A couple weeks ago, the #BusinessTimes asked me where I think #STEM needs to head. I shared my vision that technology becomes understandable to the layman so that everyone who has a problem to solve is able to understand how technology can exponentially help them.
This is particularly close to my heart. I was a STEM student most of my life. In the final years of high school in Singapore, all I studied was science – physics, chemistry, biology and math (back then they allowed us to be completely specialized!)
While I excelled at STEM subjects, the content felt increasingly irrelevant to the things I cared about, such as equity, fairness and inclusiveness in society (and the world). At Princeton, I completely dropped my plans to be a doctor or engineer and pursued a career in governance and public policy. (Although I could not resist the occasional engineering statistics and chemistry class).
In those years, technology progressed exponentially, becoming pervasive in all parts of life and work. As I plunged back into the field two years ago, I realized STEM applications are relevant to ANY problem you or I care about and want to solve. I’ve found my way back to the STEM world with a greater sense of purpose and relevance.
What bothers me however, is the divide between the STEM and non-STEM worlds. A young intern in my office recently shared that she was studying philosophy and ethics for undergrad, and immediately added (with some embarrassment): “I know… so much less useful than the engineers”. I have heard this sentiment echoed over the few years.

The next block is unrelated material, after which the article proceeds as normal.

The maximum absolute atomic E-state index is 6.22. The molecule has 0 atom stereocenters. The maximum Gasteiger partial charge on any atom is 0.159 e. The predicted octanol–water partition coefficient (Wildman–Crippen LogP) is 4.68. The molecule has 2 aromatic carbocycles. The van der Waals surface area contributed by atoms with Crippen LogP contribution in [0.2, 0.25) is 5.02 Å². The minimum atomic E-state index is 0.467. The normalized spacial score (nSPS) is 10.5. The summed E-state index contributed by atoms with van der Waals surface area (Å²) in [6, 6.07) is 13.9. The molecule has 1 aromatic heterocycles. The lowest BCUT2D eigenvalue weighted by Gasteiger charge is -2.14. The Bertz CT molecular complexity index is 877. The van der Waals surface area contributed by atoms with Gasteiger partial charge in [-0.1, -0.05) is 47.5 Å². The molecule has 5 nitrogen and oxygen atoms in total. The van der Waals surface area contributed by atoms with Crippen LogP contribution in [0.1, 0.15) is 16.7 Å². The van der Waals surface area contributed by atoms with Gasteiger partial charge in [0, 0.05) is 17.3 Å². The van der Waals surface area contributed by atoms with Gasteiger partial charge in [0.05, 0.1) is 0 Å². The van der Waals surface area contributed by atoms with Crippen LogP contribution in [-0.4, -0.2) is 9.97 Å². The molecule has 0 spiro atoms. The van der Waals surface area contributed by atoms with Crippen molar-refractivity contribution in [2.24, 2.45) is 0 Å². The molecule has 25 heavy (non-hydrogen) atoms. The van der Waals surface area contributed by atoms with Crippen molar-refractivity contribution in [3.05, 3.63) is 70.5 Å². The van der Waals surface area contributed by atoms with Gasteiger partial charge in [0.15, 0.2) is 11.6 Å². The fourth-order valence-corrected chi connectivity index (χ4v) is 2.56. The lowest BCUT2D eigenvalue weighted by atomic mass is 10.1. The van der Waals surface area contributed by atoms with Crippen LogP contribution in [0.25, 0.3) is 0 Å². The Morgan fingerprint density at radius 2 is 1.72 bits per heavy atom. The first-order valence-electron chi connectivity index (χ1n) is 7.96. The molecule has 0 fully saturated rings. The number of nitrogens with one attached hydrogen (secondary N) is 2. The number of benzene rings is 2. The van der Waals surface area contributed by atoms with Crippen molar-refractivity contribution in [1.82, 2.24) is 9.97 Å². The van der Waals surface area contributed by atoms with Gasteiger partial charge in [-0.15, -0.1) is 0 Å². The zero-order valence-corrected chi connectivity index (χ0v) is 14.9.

Yes, let us value technical experts, AI researchers, hardware engineers, for pushing us beyond what we thought was possible. But please, you don’t need to be a hard-core engineer to contribute to the STEM world. We know from history that technological innovation will continue marching forward. The question is whether it will be used to solve the world’s biggest problems – or exacerbate them.
What we really need now are people who can play the role as “bridges” between the STEM world and other domains, where inefficiencies, lack of transparency, and inequality affect the lives of millions of people every day. We need people who want to solve problems in healthcare, education, financial inclusion, gender equality, people who are curious and driven to know how STEM can help them fulfil their missions. People who have the trust of stakeholders, who can convince the users, who reach out to late-adopters who are most vulnerable in our tech-driven society.
I am all for STEM education – I deeply appreciated my own experience. We should raise the baseline of STEM education and importantly, help our students see the relevance of everything they are learning to daily life.
But let us be very careful not to give the impression that only “STEM” is in vogue, and everyone else is less relevant. For STEM to progress for social good, we need to create a movement which involves and values people with a wide variety of skills, interests and passions, not a few brilliant renegades who tell everyone else what the future should look like.
Let’s work together to make this happen.